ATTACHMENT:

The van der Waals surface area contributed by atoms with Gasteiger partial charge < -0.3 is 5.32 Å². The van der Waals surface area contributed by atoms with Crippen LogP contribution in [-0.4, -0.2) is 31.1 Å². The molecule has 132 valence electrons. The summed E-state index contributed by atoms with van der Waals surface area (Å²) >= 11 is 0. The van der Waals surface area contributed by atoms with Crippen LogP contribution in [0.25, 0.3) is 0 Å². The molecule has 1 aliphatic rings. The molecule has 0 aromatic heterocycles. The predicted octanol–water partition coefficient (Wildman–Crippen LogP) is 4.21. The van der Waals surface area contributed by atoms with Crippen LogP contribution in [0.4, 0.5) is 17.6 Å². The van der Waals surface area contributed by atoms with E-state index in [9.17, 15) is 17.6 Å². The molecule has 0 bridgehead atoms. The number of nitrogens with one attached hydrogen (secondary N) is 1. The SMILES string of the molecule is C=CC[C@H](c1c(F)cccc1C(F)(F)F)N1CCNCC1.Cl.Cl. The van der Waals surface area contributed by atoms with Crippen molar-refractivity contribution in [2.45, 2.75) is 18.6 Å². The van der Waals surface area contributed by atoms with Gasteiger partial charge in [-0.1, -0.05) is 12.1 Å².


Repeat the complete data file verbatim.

The van der Waals surface area contributed by atoms with Gasteiger partial charge < -0.3 is 5.32 Å². The van der Waals surface area contributed by atoms with Crippen LogP contribution in [-0.4, -0.2) is 31.1 Å². The molecule has 132 valence electrons. The summed E-state index contributed by atoms with van der Waals surface area (Å²) >= 11 is 0. The van der Waals surface area contributed by atoms with Crippen LogP contribution in [0.25, 0.3) is 0 Å². The molecule has 1 aliphatic rings. The molecule has 0 aromatic heterocycles. The predicted octanol–water partition coefficient (Wildman–Crippen LogP) is 4.21. The van der Waals surface area contributed by atoms with Crippen LogP contribution in [0.4, 0.5) is 17.6 Å². The van der Waals surface area contributed by atoms with E-state index in [9.17, 15) is 17.6 Å². The molecule has 0 bridgehead atoms. The number of nitrogens with one attached hydrogen (secondary N) is 1. The SMILES string of the molecule is C=CC[C@H](c1c(F)cccc1C(F)(F)F)N1CCNCC1.Cl.Cl. The van der Waals surface area contributed by atoms with Crippen molar-refractivity contribution in [2.45, 2.75) is 18.6 Å². The van der Waals surface area contributed by atoms with Gasteiger partial charge in [-0.1, -0.05) is 12.1 Å².